have any doubts about then edit it out! That may mean having a small portfolio or a large portfolio. As long as it’s strong and impressive that’s all that matters. Next question. What if I don’t have any projects to show? Now if you’re new to Graphic Design perhaps a student or you’re
looking to get into the industry chances are you will not
have many examples to show that you have done for clients
or employers in the industry. It’s common for a lot of
newcomers to only have work that has been done at school
or self initiated briefs. Keep in mind when showing
work at an interview potential employers and clients
want to see what you can do your potential and how
resourceful you can be. Employers will be impressed by how you can find opportunity
and overcome problems. If you don’t have a lot of work to show then I would recommend you set yourself some self initiated briefs and look to do some
work for local business. This is a technique
many Designers undertake at some point to build their work. Whichever field of design
you want to specialize in set yourself a brief and
create a solution for it. If you know a friend or
family member with a business seek to do some creative work for them. Hopefully you will be able
to build up some projects to include in your portfolio. Next question. What are employers looking
for in a portfolio? Now this really depends on what type of job you’re looking for and at what level. Typically in the industry you
have three significant levels junior, middleweight, and senior. At each level an employer will
be looking for creative flair and the ability to do the
job they are requesting. At junior level you many have
just graduated from university or looking to get your first job. An employer will know you won’t have much industry experience so will
mainly be looking for potential creative flair, good ideas and good demonstration of design skills. Towards the more senior roles employers will be focusing
more on your experience and what you have already done. Employers will be looking for
more higher quality of work more specialized work,
successful work examples good design process examples and good portfolio presentation. The next question is how much type do I include? Now remember your
portfolio is a presentation which you are not there to make. As much as you should want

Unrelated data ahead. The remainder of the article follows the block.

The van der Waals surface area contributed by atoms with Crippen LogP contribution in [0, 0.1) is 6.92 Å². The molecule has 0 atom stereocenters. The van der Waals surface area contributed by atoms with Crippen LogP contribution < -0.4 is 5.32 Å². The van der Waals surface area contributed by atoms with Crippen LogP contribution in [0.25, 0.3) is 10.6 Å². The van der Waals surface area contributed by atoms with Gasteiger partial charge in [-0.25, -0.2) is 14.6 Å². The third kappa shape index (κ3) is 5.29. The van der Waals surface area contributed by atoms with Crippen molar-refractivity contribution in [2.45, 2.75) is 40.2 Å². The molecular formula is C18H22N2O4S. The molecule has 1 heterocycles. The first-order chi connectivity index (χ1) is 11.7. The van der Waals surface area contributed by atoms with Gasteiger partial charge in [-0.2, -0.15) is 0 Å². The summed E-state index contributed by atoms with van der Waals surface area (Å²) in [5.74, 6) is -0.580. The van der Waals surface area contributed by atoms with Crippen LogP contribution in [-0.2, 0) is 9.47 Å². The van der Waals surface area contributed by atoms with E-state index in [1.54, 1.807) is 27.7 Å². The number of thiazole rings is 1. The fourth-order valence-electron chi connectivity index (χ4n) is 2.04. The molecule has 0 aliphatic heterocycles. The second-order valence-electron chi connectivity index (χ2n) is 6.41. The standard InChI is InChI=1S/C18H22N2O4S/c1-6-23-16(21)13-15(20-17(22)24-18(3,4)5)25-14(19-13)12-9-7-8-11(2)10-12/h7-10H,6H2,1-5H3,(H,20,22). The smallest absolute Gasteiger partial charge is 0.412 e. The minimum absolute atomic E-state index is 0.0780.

your work to speak for itself it can help to add annotations to help explain the context of the work. In my experience I would say try and keep the type down to a minimum. For each page of your portfolio aim to include a maximum of two sentences to describe what the work is
and how it fulfilled the brief. In your portfolio you want the
work to take the main stage and be the main focus. When using type, try and keep
the font size to a minimum so it does not deter from your work. So the last question is what’s the best programme to
use to build my portfolio? Well when it comes to working with anything layout and type-focused I would always recommend Adobe InDesign. As simple as the
portfolio layout should be the document itself will be complex with many image links which
you will want to edit. In InDesign you also have
the ability to create an interactive PDF where
you can embed links to your online media. InDesign is the best programme for this. So those are some factors to consider (soft upbeat music)
to ensure a good Graphic Design portfolio. If you would like to take a closer look at the list of questions I have discussed in this video you can find out more in the PDF document that accompanies this vidoe series. Link is in the description. So what do you think? Do you agree with the points I have raised or have I missed anything? Let me know what you think
and share your comments below. Well I hope you enjoyed this video. If you did, hit the like
button on my Facebook page. If you’d like to see more
videos like this in future hit the subscribe button. And you can also follow
me on Twitter @TasyTuts. So in this video I discussed
some factors to consider to ensure a good Graphic Design portfolio. A question I get asked a lot is what’s the best type of
portfolio, print or digital? As a Graphic Designer
you will need a strategy to get noticed, get an interview and get a job. Today this exists both online and offline. In the next video I’m going to discuss
this topic in more depth and recommend which strategy is best for which type of Graphic Designer. So see you in the next video. (loud upbeat music)